What Is A Heart Attack
A heart attack can catch you completely off guard irrespective of age. Heart disease is a universal health threat that can hit at any time. When the blood supply to a portion of the heart is cut off, the heart muscle cannot receive oxygen, which results in a heart attack. That area of the heart starts to die if the blood flow is not soon restored. The degree of the damage can range from minor to severe or even life-altering, depending on how long the blood supply is cut off. If you don’t recognize the heart attack symptoms, it can prove fatal.
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Heart Attack Symptoms In Women
Compared to men, women have a lower chance of surviving their first heart attack. This might be a result of gender-specific symptoms. Women are more prone to experience odd symptoms or suffer a “silent” heart attack.
Additionally, certain disorders that raise risk, including polycystic ovarian syndrome (PCOS), are not present in male biology, which results in distinct risk factors for heart attack in women. Following symptoms of a heart attack in women clearly indicate calling a doctor right away.
- A feeling of fullness, pressure, or pain in the middle of your chest. It persists for a long time or disappears and reappears.
- Pain in the back and neck and slight uneasiness in the hands (especially the left one).
- Breathlessness, either coupled with or without chest pain.
- There are additional symptoms including cold sweats, nausea, or lightheadedness.
- Chest pain or discomfort is the most typical heart attack symptom in women, just like in males. The other typical symptoms, such as shortness of breath, nausea, and vomiting, as well as back or jaw discomfort, are more likely to affect women than males.
Heart Attacks in women can occur without any chest pressure, despite the fact that both men and women can experience what seems like an elephant sitting across the chest. However, the signs of a heart attack can really be more subtle and, at times, even more puzzling.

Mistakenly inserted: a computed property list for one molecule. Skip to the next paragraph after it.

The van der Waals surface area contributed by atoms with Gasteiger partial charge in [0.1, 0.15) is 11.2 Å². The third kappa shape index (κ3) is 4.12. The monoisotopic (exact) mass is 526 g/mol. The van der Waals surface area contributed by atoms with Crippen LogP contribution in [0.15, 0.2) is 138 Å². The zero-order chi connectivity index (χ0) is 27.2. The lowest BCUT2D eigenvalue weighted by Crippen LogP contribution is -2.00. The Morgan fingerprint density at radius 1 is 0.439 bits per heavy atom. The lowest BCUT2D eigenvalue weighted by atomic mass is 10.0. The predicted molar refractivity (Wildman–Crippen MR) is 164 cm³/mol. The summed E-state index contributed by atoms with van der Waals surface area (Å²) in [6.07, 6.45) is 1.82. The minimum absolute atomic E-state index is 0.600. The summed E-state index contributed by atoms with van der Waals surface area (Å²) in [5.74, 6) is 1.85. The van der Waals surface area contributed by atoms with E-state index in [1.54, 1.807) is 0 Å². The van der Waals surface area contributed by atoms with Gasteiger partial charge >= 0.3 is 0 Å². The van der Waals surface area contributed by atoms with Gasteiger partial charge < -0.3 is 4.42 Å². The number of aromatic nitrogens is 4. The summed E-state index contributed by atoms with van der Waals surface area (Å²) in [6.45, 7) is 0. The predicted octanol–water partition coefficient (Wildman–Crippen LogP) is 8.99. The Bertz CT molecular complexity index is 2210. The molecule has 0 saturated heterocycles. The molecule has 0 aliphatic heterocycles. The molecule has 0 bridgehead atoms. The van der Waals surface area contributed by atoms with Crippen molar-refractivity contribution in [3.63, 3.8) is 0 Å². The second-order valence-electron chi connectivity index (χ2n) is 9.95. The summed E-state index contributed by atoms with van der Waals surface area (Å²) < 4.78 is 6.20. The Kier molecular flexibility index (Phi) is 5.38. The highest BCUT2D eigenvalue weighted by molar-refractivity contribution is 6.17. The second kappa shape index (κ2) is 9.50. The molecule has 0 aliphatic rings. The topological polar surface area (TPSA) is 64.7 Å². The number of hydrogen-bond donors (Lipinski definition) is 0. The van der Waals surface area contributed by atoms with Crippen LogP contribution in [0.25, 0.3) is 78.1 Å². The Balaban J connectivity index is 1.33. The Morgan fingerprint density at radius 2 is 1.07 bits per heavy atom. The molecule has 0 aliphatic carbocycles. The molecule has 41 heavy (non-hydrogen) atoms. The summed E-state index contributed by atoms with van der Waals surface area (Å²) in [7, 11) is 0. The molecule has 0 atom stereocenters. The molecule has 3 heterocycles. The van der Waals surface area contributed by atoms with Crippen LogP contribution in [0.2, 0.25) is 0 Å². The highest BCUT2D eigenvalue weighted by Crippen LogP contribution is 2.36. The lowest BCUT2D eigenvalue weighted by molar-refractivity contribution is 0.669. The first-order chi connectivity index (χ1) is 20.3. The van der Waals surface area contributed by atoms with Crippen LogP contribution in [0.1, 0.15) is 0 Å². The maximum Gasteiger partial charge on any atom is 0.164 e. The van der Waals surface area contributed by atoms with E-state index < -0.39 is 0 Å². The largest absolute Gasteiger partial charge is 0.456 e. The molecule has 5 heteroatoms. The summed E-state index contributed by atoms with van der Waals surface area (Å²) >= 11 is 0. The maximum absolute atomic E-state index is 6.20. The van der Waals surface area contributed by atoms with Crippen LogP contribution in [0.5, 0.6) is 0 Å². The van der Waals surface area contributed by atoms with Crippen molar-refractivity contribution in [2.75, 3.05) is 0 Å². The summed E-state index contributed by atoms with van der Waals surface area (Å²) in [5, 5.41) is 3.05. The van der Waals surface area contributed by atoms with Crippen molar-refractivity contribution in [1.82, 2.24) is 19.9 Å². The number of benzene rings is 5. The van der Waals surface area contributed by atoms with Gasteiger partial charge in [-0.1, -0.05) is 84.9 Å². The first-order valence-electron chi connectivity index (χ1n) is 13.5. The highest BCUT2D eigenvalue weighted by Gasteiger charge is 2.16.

In spite of the fact that you haven’t moved an inch, it is possible that you are experiencing extreme shortness of breath, as though you had just completed a marathon. Heart attack symptoms in women could also be described as feeling pressure in the upper back that is similar to squeezing or as if a rope were being tied around them.
Why Do Women Suffer Heart Attacks
Your chance of getting heart disease rises because of:
- Menopause. Heart disease can strike a woman at any age, but your risk rises once your periods end, generally around age 55. Your body produces more estrogen (a female hormone) before menopause, which helps guard against heart disease. Because of this, women typically have coronary artery disease 10 years after males do. Estrogen levels fall during and after menopause, increasing your risk of heart disease. Your risk will be higher than that of other women your age if your periods stop before the age of 40H
- History in the family. You may have a higher chance of developing heart disease if your:
- Mother or sister suffered the same before reaching 65.
- Father or brother suffered the same before reaching 55.
- Problems related to pregnancy.
- Using birth control measures.
- Syndrome of polycystic ovaries.
- Autoimmune and inflammatory disorders.
- Metabolic disorder.
- Stress, anxiety, or hypertension.
- Obesity or Diabetes.
- Low amounts of HDL cholesterol.
Chances Of Heart Attack In 50 Plus Women